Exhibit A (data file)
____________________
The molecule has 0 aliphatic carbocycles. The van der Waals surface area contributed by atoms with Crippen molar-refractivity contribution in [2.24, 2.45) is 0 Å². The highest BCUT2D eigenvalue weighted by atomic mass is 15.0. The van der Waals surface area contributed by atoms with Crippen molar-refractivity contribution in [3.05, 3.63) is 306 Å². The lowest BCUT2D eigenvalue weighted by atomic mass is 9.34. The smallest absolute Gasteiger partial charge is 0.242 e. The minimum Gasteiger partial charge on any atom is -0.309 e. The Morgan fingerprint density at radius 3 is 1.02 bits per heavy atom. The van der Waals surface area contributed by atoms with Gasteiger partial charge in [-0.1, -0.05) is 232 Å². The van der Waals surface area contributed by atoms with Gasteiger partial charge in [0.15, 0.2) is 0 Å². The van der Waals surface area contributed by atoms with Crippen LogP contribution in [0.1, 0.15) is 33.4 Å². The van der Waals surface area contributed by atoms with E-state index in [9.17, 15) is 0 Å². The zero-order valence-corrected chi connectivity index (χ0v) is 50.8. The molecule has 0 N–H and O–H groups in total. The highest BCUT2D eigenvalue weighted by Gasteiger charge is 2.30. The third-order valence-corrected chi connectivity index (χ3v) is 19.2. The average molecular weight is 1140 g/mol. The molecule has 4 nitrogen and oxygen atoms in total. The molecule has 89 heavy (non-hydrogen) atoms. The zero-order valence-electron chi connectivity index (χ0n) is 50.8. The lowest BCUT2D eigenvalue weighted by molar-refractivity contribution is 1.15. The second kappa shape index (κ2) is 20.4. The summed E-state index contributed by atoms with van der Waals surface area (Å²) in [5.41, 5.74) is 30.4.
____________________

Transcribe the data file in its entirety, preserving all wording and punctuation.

The molecule has 0 aliphatic carbocycles. The van der Waals surface area contributed by atoms with Crippen molar-refractivity contribution in [2.24, 2.45) is 0 Å². The highest BCUT2D eigenvalue weighted by atomic mass is 15.0. The van der Waals surface area contributed by atoms with Crippen molar-refractivity contribution in [3.05, 3.63) is 306 Å². The lowest BCUT2D eigenvalue weighted by atomic mass is 9.34. The smallest absolute Gasteiger partial charge is 0.242 e. The minimum Gasteiger partial charge on any atom is -0.309 e. The Morgan fingerprint density at radius 3 is 1.02 bits per heavy atom. The van der Waals surface area contributed by atoms with Gasteiger partial charge in [-0.1, -0.05) is 232 Å². The van der Waals surface area contributed by atoms with Gasteiger partial charge in [0.15, 0.2) is 0 Å². The van der Waals surface area contributed by atoms with Crippen LogP contribution in [0.1, 0.15) is 33.4 Å². The van der Waals surface area contributed by atoms with E-state index in [9.17, 15) is 0 Å². The zero-order valence-corrected chi connectivity index (χ0v) is 50.8. The molecule has 0 N–H and O–H groups in total. The highest BCUT2D eigenvalue weighted by Gasteiger charge is 2.30. The third-order valence-corrected chi connectivity index (χ3v) is 19.2. The average molecular weight is 1140 g/mol. The molecule has 4 nitrogen and oxygen atoms in total. The molecule has 89 heavy (non-hydrogen) atoms. The zero-order valence-electron chi connectivity index (χ0n) is 50.8. The lowest BCUT2D eigenvalue weighted by molar-refractivity contribution is 1.15. The second kappa shape index (κ2) is 20.4. The summed E-state index contributed by atoms with van der Waals surface area (Å²) in [5.41, 5.74) is 30.4.